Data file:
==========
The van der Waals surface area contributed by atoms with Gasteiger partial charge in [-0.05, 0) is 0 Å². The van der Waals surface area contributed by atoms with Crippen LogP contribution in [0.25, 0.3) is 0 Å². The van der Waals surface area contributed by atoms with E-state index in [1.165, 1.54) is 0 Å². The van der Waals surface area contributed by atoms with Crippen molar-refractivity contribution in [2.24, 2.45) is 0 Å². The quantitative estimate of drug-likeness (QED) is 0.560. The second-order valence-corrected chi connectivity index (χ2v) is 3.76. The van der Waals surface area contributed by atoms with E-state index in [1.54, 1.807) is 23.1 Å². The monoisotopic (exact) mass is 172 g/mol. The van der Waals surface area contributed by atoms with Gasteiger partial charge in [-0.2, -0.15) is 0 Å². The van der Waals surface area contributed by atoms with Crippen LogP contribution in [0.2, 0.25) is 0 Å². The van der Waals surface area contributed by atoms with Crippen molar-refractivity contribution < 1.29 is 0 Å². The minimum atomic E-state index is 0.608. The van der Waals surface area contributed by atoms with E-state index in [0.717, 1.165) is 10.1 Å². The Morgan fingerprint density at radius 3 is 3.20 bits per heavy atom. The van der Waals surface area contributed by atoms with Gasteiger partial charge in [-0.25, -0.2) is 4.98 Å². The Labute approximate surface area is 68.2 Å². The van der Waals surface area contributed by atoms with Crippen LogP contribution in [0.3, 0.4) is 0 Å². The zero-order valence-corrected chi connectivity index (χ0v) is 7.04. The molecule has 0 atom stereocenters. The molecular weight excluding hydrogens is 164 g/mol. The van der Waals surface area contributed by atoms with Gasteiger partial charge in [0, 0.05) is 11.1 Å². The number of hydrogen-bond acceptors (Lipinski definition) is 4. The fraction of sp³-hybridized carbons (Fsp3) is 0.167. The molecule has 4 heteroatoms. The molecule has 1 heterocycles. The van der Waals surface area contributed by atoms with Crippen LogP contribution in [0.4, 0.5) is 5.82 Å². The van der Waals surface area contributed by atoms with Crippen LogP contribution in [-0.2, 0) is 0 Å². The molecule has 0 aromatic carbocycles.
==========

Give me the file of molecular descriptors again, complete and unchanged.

The van der Waals surface area contributed by atoms with Gasteiger partial charge in [-0.05, 0) is 0 Å². The van der Waals surface area contributed by atoms with Crippen LogP contribution in [0.25, 0.3) is 0 Å². The van der Waals surface area contributed by atoms with E-state index in [1.165, 1.54) is 0 Å². The van der Waals surface area contributed by atoms with Crippen molar-refractivity contribution in [2.24, 2.45) is 0 Å². The quantitative estimate of drug-likeness (QED) is 0.560. The second-order valence-corrected chi connectivity index (χ2v) is 3.76. The van der Waals surface area contributed by atoms with E-state index in [1.54, 1.807) is 23.1 Å². The monoisotopic (exact) mass is 172 g/mol. The van der Waals surface area contributed by atoms with Gasteiger partial charge in [-0.2, -0.15) is 0 Å². The van der Waals surface area contributed by atoms with Crippen LogP contribution in [0.2, 0.25) is 0 Å². The van der Waals surface area contributed by atoms with Crippen molar-refractivity contribution < 1.29 is 0 Å². The minimum atomic E-state index is 0.608. The van der Waals surface area contributed by atoms with E-state index in [0.717, 1.165) is 10.1 Å². The Morgan fingerprint density at radius 3 is 3.20 bits per heavy atom. The van der Waals surface area contributed by atoms with Gasteiger partial charge in [-0.25, -0.2) is 4.98 Å². The Labute approximate surface area is 68.2 Å². The van der Waals surface area contributed by atoms with Crippen LogP contribution in [0.3, 0.4) is 0 Å². The zero-order valence-corrected chi connectivity index (χ0v) is 7.04. The molecule has 0 atom stereocenters. The molecular weight excluding hydrogens is 164 g/mol. The van der Waals surface area contributed by atoms with Gasteiger partial charge in [0, 0.05) is 11.1 Å². The number of hydrogen-bond acceptors (Lipinski definition) is 4. The fraction of sp³-hybridized carbons (Fsp3) is 0.167. The molecule has 4 heteroatoms. The molecule has 1 heterocycles. The van der Waals surface area contributed by atoms with Crippen LogP contribution in [0.4, 0.5) is 5.82 Å². The van der Waals surface area contributed by atoms with Crippen LogP contribution in [-0.2, 0) is 0 Å². The molecule has 0 aromatic carbocycles.